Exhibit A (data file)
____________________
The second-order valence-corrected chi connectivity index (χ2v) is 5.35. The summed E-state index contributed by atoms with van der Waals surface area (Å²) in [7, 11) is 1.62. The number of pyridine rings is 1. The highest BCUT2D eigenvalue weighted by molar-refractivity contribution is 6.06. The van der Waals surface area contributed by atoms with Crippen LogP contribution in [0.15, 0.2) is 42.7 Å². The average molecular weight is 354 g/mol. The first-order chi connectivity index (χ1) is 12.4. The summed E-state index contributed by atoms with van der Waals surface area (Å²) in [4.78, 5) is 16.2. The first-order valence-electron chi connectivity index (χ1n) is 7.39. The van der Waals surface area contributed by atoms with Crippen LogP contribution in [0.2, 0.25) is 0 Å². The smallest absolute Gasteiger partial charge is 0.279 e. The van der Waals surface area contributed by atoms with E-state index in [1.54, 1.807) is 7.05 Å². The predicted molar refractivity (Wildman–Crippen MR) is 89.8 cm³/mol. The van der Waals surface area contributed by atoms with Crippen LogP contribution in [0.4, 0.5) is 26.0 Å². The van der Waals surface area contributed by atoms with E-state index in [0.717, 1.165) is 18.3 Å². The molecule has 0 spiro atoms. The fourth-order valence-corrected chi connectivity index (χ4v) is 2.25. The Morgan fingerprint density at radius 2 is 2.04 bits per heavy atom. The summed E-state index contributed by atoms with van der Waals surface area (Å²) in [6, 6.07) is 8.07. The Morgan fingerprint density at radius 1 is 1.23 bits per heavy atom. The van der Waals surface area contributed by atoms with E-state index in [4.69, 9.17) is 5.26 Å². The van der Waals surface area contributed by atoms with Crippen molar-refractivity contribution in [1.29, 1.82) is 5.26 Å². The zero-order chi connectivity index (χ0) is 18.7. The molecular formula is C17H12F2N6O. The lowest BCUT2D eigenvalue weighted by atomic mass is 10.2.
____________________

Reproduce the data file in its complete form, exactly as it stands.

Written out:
The second-order valence-corrected chi connectivity index (χ2v) is 5.35. The summed E-state index contributed by atoms with van der Waals surface area (Å²) in [7, 11) is 1.62. The number of pyridine rings is 1. The highest BCUT2D eigenvalue weighted by molar-refractivity contribution is 6.06. The van der Waals surface area contributed by atoms with Crippen LogP contribution in [0.15, 0.2) is 42.7 Å². The average molecular weight is 354 g/mol. The first-order chi connectivity index (χ1) is 12.4. The summed E-state index contributed by atoms with van der Waals surface area (Å²) in [4.78, 5) is 16.2. The first-order valence-electron chi connectivity index (χ1n) is 7.39. The van der Waals surface area contributed by atoms with Crippen LogP contribution in [0.2, 0.25) is 0 Å². The smallest absolute Gasteiger partial charge is 0.279 e. The van der Waals surface area contributed by atoms with E-state index in [1.54, 1.807) is 7.05 Å². The predicted molar refractivity (Wildman–Crippen MR) is 89.8 cm³/mol. The van der Waals surface area contributed by atoms with Crippen LogP contribution in [0.4, 0.5) is 26.0 Å². The van der Waals surface area contributed by atoms with E-state index in [0.717, 1.165) is 18.3 Å². The molecule has 0 spiro atoms. The fourth-order valence-corrected chi connectivity index (χ4v) is 2.25. The Morgan fingerprint density at radius 2 is 2.04 bits per heavy atom. The summed E-state index contributed by atoms with van der Waals surface area (Å²) in [6, 6.07) is 8.07. The Morgan fingerprint density at radius 1 is 1.23 bits per heavy atom. The van der Waals surface area contributed by atoms with E-state index in [4.69, 9.17) is 5.26 Å². The van der Waals surface area contributed by atoms with Crippen molar-refractivity contribution in [1.29, 1.82) is 5.26 Å². The zero-order chi connectivity index (χ0) is 18.7. The molecular formula is C17H12F2N6O. The lowest BCUT2D eigenvalue weighted by atomic mass is 10.2.